Automatic pattern knowledge is critical to spelling and understanding how words work. Sorting words is an opportunity to examine words, search for common patterns, and categorize discoveries. Word sorting can be crafted into a critical thinking exercise. Sorts should encourage learners to compare and contrast words, link knowledge, reflect about their discoveries, explain their thinking, and refine their knowledge.
To support analysis of words, word sort activities need to balance phonemic awareness with visual patterns. Children need to connect phonemes to visual patterns and visual patterns to phonemes. Digging deep into my reserves of word work activities, I realize written blind word sorts support this type of association.
Written Blind Word Sorts
What is a written blind word sort? Begin by thinking about a blind word sort. This is when words are sorted but not seen. Add writing and you have a written blind word sort. Written blind word sorts arouse the mind, stimulating visualization of spelling patterns with associated phonemes.
Of course students are not completely blind to visual spelling patterns during this activity. Key words are used to support visual and phonemic analysis. What is a key word? A key word is one that exemplifies a specific spelling feature. Key words are often used to introduce and anchor understanding of specific spelling features. Vowels, syllable doubling, affixes, and derivatives are a few spelling features students need help sorting out. I like my key words to hang out on my word wall. Click here to download some of my favorite words for blind sorts.
Begin your sort by presenting each key word. Chalkboards, overhead projectors, word cards, or Smartboards all work for showing key words. Chorally read the key words. While working with young English language learners, I have developed a habit of reading words three to five times. Remember, you are trying to balance phonemic analysis with visual analysis. Prompt your students to neatly copy the key words at the top of a page. Word study notebooks, a word sort worksheet, a wipe-off board, or paper will also work. While students copy key words, I encourage them to think and say each word as an aid to noticing spelling patterns. Briefly discuss the spelling feature. I encourage children to highlight or underline the feature. Verbalizing and then highlighting helps children see, hear, and then apply a pattern while sorting.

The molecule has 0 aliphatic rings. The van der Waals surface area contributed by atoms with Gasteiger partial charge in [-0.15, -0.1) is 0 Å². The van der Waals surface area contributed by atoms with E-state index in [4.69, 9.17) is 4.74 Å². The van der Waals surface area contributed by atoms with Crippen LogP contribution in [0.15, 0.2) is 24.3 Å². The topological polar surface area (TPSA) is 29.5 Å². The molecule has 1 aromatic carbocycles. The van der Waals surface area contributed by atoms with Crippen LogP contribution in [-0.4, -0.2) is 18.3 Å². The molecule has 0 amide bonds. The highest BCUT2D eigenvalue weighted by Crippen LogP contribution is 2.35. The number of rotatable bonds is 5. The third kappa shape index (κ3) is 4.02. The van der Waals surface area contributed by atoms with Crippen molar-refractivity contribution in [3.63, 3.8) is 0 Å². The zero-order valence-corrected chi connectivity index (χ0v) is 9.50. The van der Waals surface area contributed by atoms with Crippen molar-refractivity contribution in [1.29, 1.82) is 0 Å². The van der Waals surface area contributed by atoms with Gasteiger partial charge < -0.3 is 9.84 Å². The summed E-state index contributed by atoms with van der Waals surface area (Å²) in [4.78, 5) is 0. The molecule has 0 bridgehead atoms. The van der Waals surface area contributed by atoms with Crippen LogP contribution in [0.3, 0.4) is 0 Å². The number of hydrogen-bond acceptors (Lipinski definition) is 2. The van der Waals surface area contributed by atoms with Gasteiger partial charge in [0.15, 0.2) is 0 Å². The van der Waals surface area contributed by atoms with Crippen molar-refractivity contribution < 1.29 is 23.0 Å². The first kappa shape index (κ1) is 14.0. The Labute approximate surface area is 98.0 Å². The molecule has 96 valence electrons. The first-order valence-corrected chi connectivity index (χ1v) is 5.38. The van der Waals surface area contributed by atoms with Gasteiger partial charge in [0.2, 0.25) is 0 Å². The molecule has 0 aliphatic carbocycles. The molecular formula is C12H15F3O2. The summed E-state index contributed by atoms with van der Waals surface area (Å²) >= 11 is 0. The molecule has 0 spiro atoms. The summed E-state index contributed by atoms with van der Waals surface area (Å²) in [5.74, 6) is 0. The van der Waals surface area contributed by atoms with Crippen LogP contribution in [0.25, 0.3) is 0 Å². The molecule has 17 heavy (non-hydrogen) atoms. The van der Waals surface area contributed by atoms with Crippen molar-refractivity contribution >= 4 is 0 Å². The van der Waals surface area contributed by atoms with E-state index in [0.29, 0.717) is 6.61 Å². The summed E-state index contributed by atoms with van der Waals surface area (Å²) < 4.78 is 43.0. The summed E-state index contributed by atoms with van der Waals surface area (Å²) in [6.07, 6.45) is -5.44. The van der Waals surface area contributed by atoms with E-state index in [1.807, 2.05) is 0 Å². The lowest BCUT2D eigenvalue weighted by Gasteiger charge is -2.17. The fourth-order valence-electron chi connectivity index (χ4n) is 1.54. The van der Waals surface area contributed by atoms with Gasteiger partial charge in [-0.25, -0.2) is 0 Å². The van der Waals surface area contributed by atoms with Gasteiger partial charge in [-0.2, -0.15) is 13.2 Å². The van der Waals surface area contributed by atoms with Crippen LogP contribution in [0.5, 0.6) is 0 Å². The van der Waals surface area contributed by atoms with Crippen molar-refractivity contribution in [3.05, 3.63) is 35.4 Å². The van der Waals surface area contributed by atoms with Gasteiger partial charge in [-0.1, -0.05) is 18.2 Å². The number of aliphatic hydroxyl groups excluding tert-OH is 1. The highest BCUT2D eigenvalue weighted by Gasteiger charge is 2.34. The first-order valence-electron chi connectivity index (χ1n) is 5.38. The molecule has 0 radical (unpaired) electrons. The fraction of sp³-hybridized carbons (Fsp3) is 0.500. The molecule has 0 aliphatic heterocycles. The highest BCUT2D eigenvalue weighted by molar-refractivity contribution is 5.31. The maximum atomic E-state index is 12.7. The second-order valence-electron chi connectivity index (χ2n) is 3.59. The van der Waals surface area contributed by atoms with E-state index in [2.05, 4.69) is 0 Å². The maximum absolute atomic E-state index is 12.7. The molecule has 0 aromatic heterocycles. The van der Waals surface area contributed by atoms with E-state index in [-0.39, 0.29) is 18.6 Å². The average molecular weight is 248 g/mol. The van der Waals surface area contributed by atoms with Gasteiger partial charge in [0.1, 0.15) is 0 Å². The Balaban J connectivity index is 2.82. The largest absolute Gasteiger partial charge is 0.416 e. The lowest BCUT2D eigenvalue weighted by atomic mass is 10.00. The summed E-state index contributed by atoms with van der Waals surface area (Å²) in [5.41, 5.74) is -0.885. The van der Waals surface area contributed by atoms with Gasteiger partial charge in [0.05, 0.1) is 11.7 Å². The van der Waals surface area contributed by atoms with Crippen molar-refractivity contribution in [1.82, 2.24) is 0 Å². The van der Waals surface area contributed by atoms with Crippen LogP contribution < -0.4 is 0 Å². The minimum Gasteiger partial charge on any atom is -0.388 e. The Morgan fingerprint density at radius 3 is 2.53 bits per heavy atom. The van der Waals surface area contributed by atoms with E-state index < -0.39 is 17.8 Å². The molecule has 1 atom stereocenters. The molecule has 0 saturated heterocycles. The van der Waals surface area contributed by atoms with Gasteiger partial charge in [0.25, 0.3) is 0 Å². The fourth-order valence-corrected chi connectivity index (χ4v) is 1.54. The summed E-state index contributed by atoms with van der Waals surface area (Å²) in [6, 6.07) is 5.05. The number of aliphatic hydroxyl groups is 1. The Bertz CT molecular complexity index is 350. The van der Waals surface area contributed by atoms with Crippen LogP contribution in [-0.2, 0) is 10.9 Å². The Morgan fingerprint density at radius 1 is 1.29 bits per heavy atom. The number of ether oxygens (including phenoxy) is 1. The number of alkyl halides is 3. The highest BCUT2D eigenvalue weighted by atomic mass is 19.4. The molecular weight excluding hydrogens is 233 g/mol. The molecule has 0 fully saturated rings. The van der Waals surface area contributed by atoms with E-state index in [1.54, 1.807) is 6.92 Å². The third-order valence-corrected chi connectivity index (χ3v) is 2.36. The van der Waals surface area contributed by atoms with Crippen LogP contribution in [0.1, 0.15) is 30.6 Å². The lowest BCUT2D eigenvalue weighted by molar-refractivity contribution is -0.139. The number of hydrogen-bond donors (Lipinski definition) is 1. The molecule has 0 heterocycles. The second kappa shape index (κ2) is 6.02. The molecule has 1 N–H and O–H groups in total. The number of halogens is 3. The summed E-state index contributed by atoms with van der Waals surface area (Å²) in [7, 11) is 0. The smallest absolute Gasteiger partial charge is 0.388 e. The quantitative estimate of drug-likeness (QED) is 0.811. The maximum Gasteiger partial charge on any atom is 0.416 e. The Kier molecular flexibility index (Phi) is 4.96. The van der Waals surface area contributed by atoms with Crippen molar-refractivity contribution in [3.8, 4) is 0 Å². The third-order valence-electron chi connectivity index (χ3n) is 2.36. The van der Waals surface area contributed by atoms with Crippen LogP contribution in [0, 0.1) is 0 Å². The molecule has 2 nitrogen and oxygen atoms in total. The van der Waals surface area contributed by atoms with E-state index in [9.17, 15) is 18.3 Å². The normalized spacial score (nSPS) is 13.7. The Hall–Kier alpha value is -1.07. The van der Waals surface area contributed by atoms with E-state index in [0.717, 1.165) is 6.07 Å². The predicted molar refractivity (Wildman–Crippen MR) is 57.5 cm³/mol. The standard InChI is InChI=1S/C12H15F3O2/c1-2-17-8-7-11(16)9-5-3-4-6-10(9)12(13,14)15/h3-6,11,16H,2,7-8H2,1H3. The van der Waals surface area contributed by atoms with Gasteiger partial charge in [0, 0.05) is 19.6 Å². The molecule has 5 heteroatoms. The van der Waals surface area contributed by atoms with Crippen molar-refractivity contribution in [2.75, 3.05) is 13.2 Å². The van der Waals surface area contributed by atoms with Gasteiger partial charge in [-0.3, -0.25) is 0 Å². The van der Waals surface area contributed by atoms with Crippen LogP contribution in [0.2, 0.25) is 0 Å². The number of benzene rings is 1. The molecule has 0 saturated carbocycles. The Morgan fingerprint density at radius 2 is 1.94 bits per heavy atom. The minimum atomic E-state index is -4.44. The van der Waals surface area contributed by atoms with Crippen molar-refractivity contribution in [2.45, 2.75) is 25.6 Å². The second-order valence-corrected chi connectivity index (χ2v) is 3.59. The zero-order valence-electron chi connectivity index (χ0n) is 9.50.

Students work with a partner or in a small group. Grouping allows you to differentiate instruction, matching student confusions with an appropriate sort. The teacher or a selected student reads a list. I build my lists with straightforward words first and then challenging words. Children record dictated words neatly under key words. I ask students to underline spelling patterns while writing their dictated list. The pair examines the sort. My goal is for thoughtful discussion and reflection. To ensure this, I teach kids to use a few prompts when they notice a mistake.
Do all the words look right?
Are there any words you want to move? Why?
Look at _____; now say _____. Does it fit the pattern?
Look at _____. Does it look right? Where doesn’t it look right?
Can you fix it?
Once the words are sorted to the best of the children’s understanding, I ask them to reflect, writing a statement that explains how the words were sorted.
Students bring their finished sorts to me. I ask them to orally explain what they did, what they learned, and how it will help their spelling. Early in the school year this last part is a struggle. To help students understand this valuable prompt, I ask them to add a word or two to their list that is challenging. This is a first step toward applying a focus of learning.
My children have learned that using blind word sorts during spelling cycles has helped them learn how to match visual patterns to phonemes. During this exercise students actively engage in a process similar to one they use while writing unfamiliar words.
Written Blind Word Sort in a Nutshell
Sorting is a critical thinking skill. Try using writing blind word sorts to extend students’ spelling knowledge.